Additionally, the images of the nuclear reactors exploding was surreal because it hit so close to home. It was not a scene from 24. It was real. In the past year, I have learned a lot about life. I know who is there for me in terms of undying support. I appreciate the fragility of life. I understand that we have to make the most of our time because our lives are limited. The only regrets in life are failing to do the things that are within your grasp.
Life is a learning process if you choose to view it as such. I now understand that knowing your limits is an invaluable step in assessing and capitalizing on what is in your grasp. Otherwise, I may live a life of reckless abandonment. The illusive time immemorial question about “What is life?” is insolvable and should be. Because if we knew the answer to that question, the fun would go out of the journey.
At the end of the day, this year of reflection has given me the opportunity to appreciate and enjoy the beauty of simplicity. No matter how much one can adorn the landscape of our imaginary, nature’s simple gifts of hues and beauty gets lost and caught up in the lives we are live.
I spent a peaceful day yesterday in Shinjuku Park (新宿公園）admiring the natural beauty that is canvassed by skyscrapers. As I sat at home last night watching TV at 9:05 PM, a strong jolt shook reminding me of living in Japan, and so is life chalked full of uncertainties.
Welcome to the Year of the Water Dragon (according to myth, water will determine a person’s fortune) in the Chinese zodiac calendar. The legendary dragon and only legendary animal in the calendar. Dragons symbolize power and come from heaven. Dragons can be:
Magnanimous, stately, vigorous, strong, self-assured, proud, noble, direct, dignified, eccentric, intellectual, fiery, passionate, decisive, pioneering, artistic, generous, loyal. Can be tactless, arrogant, imperious, tyrannical, demanding, intolerant, dogmatic, violent, impetuous, brash.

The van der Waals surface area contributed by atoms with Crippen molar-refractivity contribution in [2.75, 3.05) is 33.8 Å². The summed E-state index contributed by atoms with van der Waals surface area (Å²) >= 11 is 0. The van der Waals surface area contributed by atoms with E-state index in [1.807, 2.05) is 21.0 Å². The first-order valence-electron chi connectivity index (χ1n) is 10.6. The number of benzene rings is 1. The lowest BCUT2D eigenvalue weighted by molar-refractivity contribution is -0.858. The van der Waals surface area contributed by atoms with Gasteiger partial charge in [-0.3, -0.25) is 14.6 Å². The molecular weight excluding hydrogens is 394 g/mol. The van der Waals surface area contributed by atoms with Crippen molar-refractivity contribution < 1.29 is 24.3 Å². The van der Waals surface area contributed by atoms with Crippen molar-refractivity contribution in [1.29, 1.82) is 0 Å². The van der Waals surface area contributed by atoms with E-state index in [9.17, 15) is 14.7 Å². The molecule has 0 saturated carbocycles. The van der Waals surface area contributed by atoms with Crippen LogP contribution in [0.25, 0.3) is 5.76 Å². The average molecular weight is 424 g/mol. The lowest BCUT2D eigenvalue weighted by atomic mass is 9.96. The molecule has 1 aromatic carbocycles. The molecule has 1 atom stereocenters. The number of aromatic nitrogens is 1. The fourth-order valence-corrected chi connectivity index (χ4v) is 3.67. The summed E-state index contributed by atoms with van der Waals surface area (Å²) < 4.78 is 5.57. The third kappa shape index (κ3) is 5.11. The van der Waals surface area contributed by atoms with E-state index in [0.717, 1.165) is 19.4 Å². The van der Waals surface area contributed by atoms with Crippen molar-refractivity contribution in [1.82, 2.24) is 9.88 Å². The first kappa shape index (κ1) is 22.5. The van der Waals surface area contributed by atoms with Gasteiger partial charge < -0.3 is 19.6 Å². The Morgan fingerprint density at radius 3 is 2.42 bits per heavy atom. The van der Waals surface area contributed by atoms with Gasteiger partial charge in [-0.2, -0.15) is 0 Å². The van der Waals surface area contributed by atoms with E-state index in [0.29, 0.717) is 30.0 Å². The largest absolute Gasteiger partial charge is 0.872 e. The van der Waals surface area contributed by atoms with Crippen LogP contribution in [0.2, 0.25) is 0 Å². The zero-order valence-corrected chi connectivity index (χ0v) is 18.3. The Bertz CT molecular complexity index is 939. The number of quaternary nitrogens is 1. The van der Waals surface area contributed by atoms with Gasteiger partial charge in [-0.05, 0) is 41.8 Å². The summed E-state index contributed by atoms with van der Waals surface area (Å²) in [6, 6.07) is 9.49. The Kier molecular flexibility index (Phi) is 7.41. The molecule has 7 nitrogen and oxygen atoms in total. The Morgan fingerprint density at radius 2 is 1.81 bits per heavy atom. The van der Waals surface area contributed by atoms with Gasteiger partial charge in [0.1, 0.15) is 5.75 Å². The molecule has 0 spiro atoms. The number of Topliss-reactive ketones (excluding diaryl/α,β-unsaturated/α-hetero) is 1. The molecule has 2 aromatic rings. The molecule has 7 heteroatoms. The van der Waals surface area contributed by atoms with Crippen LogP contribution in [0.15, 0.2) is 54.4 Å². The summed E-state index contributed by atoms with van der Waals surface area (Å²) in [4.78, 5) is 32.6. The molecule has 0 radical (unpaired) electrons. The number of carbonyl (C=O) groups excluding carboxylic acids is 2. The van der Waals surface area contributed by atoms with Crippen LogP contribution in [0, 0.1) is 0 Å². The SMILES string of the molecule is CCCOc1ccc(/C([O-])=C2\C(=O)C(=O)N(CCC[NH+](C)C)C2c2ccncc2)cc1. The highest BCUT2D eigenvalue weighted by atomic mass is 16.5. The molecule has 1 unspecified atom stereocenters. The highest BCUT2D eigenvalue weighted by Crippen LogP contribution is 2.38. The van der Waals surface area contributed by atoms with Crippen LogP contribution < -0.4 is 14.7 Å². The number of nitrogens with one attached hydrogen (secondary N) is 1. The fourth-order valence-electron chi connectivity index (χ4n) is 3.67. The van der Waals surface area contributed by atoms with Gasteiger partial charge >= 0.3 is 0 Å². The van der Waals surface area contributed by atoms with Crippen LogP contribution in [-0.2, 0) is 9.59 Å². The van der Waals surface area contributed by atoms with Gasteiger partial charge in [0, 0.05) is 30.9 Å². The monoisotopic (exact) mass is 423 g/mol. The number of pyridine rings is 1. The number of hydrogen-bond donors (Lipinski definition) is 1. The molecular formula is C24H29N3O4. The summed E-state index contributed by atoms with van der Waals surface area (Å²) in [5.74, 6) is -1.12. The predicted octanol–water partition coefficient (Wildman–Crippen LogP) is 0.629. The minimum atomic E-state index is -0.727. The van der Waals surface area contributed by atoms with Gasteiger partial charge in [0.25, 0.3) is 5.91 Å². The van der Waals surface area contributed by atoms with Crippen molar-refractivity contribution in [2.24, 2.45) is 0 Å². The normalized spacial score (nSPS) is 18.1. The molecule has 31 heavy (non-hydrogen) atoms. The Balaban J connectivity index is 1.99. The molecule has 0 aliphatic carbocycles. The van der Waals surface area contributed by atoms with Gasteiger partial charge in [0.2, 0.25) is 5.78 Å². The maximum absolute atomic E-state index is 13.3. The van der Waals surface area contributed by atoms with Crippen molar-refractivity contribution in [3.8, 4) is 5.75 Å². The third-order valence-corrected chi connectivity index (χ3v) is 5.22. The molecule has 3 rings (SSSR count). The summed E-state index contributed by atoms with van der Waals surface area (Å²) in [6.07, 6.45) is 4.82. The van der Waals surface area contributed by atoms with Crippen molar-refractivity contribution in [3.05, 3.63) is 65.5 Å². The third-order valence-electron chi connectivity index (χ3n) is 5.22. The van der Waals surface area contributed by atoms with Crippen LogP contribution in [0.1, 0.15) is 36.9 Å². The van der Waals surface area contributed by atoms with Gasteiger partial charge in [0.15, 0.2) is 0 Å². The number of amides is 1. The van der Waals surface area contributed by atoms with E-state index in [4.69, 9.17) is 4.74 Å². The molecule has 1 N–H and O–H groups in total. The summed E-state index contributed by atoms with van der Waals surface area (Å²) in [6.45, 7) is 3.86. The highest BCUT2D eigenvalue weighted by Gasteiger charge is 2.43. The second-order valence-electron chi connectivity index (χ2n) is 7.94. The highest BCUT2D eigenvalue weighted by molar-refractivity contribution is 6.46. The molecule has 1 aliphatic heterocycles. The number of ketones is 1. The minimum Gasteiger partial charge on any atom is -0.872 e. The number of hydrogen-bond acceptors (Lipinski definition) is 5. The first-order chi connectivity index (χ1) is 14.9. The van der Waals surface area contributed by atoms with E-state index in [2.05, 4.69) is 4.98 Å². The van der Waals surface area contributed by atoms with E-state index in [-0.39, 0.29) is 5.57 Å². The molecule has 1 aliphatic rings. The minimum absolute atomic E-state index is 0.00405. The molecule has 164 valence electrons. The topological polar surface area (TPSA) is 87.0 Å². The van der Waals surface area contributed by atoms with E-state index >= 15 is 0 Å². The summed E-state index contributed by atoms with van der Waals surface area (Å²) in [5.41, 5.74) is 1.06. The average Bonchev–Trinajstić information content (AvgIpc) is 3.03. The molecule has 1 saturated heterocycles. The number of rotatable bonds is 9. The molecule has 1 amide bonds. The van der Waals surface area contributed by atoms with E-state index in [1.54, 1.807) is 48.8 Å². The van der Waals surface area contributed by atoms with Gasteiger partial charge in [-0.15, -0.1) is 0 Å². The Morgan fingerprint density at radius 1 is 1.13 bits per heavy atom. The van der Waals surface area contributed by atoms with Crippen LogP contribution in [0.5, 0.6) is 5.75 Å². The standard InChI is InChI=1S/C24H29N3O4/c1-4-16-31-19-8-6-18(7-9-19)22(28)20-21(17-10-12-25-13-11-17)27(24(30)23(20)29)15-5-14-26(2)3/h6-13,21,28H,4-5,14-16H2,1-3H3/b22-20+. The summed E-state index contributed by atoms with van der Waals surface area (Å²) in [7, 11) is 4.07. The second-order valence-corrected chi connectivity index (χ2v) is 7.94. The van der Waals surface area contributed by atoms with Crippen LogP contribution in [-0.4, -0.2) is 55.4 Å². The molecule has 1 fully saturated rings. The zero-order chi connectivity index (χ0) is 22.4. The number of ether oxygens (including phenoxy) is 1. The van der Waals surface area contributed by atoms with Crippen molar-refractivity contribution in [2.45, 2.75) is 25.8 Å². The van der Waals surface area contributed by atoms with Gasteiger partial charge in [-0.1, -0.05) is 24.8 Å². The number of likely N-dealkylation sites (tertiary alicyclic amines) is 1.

I’ve gotten used to the influence of the Chinese zodiac on the New Year in Japan. You can see many zodiac symbols at the beginning of the year, especially if you send and receive New Year’s cards. This year’s 年賀状(nengajō) New Year’s Day postcards usually have a dragon of some sort on the front. There is an exception to this etiquette:
It is customary not to send these postcards when one has had a death in the family during the year. In this case, a family member sends a simple postcard called 喪中葉書 (mochyuu hagaki もちゅうはがき, eng: mourning postcards) to inform friends and relatives they should not send New Year’s cards, out of respect for the deceased.
This year I decide to abandon all New Year’s traditions both Japanese and American to opt instead of going my own way. Why make resolutions I know I won’t keep? Why do what doesn’t make me happy? A Happy New Year should start out happy. This is what I told myself. I’ll try to live my life without compromising unless it’s necessary. I don’t want to come off as selfish, but “to compromise” means “to give up something that you want in order to reach an agreement.” The question I ask myself: Does compromise mean win-win or win-lose? For me, if it’s not a win-win situation, I won’t compromise. Instead, I’ll look for a different alternative.
When it comes to business, I will uphold “honesty, integrity, and service before self.” These are some of the values I’ve incorporated from the Air Force’s core values, which I think are good values to live by. Moreover, I should never forget who I am and where I come from. If I don’t value myself and my principles, it’s impossible to create value for myself and others. I should also use my experience and training to cope with and deal with problems and disasters as they arise.
Japan is a country plagued with seismic activity and typhoons, so disaster preparedness is paramount for survival. It’s never too early to plan for a natural disaster. Many excellent Websites have primers on disaster preparedness. For example, Are you prepared?, FEMA has a PDF you can download, and if your kids are at school or you’re at work, you need to know what to do.
Coincidentally, an earthquake hit Tokyo yesterday. It was only a 4.0, but my place shook pretty good. Maybe the New Year’s quake was a reminder that I must be prepared for things that I can’t control in my life. I know we can’t be ready for everything that is thrown at us, but in many cases we should still know what to do, to avoid panic, and to keep a cool head.